The mythologizing of it would be hysterical were it not indicative of a very serious problem with our country. The media is actively helping to push a false narrative about them to further a political agenda. But anyone can go to YouTube and watch hundreds of videos that tell you what's really going on.

Robert Horvat
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Cheng, it's time for you to turn off the FOX ďNewsĒ and co.

Ian Uniacke
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I'm not sure you quite understand the OWS movement. These people aren't saying no one should make any money. They're protesting against the institution that is Wall Street. And your argument (if that's what it is) is just a more complicated version of the argument that protestors in OWS shouldn't use money (which is kind of silly). I can see the irony though of course.

Ian Uniacke
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Alternatively, maybe I'm not understanding your position. :)

John McMahon
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Come on folks, this is about the games industry not whether a movement is justified or not.

Jeffrey Crenshaw
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"Except OWS wasn't spawned by 'inequality', nor was there happiness and wealth 'developed by the many and hoarded by the few'. "



But... these claims are just... wrong. I don't know what to say; if I repeat myself, we are going around in circles, and these are not opinions we can just "agree to disagree on"; these are facts. OWS was spawned by inequality. Happiness and wealth are developed by the many (workers) and hoarded by the few (the rich). There is just no rational way you can deny this.



"entitlement-obsessed"



The E word again. Argh! The most entitled, self-righteous people in this world are the ones that feel entitled to profit off of simply having money buttressed by the work of those they see as inferior, justifying it with a lop-sided economic theory (whether it is lop-sided innately or merely from our failed attempt at constructing it is an interesting debate, but when companies lay off their work force while inflating CEO bonuses you can't deny it is lop-sided). The "entitled" working class that you complain about doesn't want anything for free; it wants fair wages and fair competition, a _chance_ to _earn_ by _working_ and to have their voices heard by congress even when they aren't rich. What they have is a tanking economy, a lack of jobs, and a shrinking middle class.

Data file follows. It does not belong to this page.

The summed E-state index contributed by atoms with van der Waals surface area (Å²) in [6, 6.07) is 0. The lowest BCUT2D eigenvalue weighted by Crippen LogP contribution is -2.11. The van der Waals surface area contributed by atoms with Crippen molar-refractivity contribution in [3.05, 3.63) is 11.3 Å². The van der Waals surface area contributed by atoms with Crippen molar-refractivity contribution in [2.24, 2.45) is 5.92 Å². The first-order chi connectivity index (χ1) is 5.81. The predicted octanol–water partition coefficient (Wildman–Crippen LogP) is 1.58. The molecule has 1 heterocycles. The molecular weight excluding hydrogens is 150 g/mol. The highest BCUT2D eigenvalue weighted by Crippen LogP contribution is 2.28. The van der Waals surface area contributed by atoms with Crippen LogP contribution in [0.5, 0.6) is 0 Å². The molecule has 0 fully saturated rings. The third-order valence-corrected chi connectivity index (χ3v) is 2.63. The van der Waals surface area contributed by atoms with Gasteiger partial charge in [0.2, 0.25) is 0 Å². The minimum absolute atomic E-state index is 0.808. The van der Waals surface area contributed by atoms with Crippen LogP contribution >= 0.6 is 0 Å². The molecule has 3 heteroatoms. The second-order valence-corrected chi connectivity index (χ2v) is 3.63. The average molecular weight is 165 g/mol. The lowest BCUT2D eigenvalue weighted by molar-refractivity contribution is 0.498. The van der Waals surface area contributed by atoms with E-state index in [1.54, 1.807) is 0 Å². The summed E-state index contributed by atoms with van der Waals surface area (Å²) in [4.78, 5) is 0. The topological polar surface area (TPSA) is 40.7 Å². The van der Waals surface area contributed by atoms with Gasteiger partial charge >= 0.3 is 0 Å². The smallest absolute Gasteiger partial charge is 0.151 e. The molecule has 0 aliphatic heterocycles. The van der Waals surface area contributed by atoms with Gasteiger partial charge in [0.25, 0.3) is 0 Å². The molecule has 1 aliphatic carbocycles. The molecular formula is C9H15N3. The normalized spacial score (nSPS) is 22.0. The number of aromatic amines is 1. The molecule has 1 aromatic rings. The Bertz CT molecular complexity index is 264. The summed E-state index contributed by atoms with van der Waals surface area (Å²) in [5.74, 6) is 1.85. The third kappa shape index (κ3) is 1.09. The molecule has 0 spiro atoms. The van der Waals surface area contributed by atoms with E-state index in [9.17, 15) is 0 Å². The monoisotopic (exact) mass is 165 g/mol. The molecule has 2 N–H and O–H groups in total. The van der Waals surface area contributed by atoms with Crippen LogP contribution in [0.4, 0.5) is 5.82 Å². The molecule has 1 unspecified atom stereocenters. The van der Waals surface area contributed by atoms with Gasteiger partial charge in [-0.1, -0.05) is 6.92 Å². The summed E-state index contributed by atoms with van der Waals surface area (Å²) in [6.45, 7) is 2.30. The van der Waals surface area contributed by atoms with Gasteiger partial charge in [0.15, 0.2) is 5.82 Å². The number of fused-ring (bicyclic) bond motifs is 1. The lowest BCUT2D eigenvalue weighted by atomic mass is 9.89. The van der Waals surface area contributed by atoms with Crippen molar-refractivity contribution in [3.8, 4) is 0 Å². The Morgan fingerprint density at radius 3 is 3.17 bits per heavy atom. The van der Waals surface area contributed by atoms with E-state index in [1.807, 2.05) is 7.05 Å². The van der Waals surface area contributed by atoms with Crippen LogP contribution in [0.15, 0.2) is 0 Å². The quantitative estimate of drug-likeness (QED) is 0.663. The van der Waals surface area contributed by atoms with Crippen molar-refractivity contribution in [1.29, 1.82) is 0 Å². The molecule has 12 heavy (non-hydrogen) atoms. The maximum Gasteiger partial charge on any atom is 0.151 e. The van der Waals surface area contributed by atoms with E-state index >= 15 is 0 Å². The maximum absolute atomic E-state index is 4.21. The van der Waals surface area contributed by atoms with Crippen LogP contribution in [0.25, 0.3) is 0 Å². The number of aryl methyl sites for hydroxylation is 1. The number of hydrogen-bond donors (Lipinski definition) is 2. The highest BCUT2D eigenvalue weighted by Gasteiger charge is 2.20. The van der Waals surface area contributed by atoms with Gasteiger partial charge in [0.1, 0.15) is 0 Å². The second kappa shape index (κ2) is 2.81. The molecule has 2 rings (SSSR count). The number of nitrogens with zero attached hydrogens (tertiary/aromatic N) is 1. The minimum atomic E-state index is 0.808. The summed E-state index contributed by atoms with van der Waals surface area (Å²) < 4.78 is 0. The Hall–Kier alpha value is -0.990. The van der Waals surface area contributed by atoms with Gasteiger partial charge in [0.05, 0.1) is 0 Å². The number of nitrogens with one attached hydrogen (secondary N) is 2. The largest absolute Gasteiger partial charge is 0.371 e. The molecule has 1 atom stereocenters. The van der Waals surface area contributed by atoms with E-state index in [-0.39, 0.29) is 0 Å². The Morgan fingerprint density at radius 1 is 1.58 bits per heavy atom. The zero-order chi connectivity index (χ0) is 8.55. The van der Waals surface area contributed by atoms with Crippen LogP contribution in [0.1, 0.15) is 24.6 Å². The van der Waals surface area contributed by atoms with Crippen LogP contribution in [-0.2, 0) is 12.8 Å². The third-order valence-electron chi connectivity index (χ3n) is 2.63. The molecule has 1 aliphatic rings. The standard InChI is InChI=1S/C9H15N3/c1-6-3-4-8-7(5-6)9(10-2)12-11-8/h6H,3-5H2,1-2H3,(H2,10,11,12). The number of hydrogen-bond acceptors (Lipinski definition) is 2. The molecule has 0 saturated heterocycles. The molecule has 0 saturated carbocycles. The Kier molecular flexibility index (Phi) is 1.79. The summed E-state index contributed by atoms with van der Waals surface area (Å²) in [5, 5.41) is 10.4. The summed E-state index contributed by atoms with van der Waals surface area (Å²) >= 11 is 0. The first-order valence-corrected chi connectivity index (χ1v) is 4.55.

I have been following OWS before the "media" felt it was worth covering, and I have been following the atrocious economic mindset that lead to its birth for even longer. The only false narratives I've seen regarding the movement have been from those against it, cherry-picking the less prepared individuals they can find and interviewing them, focusing on happenstances of the movement itself (public cleanliness issues, which I agree are embarrassing but far less important than balancing our world) instead of focusing on the message. And yes, there is a message: that many, if not most, of the rich claimed "their" wealth through unethical, exploitative means off of the _actual_ _work_ of the labor class, that these behaviors have gone unchecked and unpunished, and that if the government is not ready to put them in their place then we are.

Doug Poston
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@Jeffrey: But that's the great thing about having media that isn't bound by silly things like "facts". They cover "all sides" of the story, even if they have to make stuff up.



Then you can decide what "truth" feels the best to you.

Christopher Enderle
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It's always nice to think that you can simply utilize the wealth of history that exists for inspirations and guidance on things like this, but I guess there's no substitute for events happening in the present, no matter how much of a repeat of the past they are.

Jan Kubiczek
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i think i read it at least three times: "watching occupy wall street really influenced me".